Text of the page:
Nebraska paramedic shares experience of working in NYC COVID-19 hot zones

He says they deployed to NYC to help out with the over stressed system.
Emt Pic

All day, emergency crews come and go from an undisclosed New York City parking lot. Healthcare workers from across the country, transporting coronavirus patients to medical facilities that still have the space to take them.

Among them, is a group of EMT’s from Midwest Medical Transports. Ethan Studebaker is one of the members from Waverly, Nebraska.

“COVID patients all day, every day. The system is overloaded, we’re helping them out trying to get patients moved around where they need to go,” said Ethan Studebaker, a Midwest Medical paramedic.

Accompanying the 41 ambulances and 110 personnel from Midwest Medical are around another 250 other ambulances from other agencies from across the nation, each carrying up to five paramedics and EMTs.

Everyone is suited up to tackle the virus. Ethan, sharing his work station on camera.

“Alright so this is our truck here. We’ve got a lot of different equipment. Cabinets are normal. We’ve got our face shields here…we’ve got our n95’s ready to roll,” said Studebaker.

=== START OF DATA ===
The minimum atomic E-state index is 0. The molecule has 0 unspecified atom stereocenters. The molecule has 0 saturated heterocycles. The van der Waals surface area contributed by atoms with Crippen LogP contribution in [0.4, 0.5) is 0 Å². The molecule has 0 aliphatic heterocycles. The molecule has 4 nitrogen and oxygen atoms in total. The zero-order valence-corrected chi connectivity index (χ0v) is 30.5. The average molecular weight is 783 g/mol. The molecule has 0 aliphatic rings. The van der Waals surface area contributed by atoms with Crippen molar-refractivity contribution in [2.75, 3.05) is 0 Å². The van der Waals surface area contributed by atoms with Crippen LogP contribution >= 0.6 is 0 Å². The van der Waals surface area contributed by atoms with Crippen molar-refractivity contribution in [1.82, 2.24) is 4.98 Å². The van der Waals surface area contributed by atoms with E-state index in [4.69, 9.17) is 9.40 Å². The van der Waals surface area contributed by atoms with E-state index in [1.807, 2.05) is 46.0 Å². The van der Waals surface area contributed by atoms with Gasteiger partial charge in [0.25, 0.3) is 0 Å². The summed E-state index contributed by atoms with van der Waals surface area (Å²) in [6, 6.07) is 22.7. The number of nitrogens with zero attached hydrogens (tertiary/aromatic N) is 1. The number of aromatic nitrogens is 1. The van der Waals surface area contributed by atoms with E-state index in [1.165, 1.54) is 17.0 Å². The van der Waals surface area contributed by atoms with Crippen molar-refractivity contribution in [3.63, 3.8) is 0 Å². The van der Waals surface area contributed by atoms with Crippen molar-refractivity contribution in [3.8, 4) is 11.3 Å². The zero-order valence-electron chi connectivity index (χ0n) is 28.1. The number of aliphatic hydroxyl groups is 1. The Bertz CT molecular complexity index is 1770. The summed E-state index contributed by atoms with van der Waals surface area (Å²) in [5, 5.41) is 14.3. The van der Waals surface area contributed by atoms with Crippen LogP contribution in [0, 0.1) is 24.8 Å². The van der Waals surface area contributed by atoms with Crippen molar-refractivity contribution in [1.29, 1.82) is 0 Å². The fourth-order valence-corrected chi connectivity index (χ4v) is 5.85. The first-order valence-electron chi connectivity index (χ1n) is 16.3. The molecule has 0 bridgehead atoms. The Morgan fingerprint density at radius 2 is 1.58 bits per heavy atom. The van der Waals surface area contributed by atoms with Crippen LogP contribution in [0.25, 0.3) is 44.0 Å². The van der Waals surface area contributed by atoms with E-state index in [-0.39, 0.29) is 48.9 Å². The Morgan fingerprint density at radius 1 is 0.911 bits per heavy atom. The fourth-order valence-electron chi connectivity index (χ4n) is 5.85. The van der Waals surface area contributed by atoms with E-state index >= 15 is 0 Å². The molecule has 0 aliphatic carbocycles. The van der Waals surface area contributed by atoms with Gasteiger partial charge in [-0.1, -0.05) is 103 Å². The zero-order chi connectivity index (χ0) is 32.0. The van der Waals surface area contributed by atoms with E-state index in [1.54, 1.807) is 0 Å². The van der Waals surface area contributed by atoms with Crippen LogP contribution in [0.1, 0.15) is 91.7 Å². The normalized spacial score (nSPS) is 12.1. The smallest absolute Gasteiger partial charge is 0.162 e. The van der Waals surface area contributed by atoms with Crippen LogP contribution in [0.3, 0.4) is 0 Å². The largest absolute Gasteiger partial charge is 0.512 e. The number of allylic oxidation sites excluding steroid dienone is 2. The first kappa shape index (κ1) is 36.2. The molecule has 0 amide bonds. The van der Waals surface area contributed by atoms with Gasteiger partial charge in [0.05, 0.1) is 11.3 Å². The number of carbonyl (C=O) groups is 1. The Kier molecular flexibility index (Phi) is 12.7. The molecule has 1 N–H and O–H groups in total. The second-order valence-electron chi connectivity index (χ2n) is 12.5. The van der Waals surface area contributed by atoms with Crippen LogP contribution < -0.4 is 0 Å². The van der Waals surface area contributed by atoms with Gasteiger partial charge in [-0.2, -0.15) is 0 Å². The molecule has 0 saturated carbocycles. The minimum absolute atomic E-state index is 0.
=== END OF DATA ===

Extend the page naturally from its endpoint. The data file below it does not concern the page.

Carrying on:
Each crew has their hands full from 12 to 16 hours a day.

“This is new to all of us in the system because I think the viral pandemic is something we haven’t done before, haven’t seen before and hopefully never see again,” said Studebaker.

One of the biggest challenges is making sure they are properly protected while in one of the pandemic’s largest hot zones.

“Anywhere from 3 to 7 patients. It takes a little bit longer than it would typically take us, having to put on our gowns and PPE on,” said Studebaker.

As they work through the remaining days of a 2-week deployment, Studebaker says a sense of community and desire to help those in need keeps them going.

“Several patients that came down with COVID, or had the virus, they were scared for their lives and being able to take them home and then getting to see their family members…you know, because they’re isolated in the hospitals, they aren’t really able to see their family members or have them come visit,” said Studebaker.

Categories: Coronavirus, Health, Lancaster, Nebraska News, US & World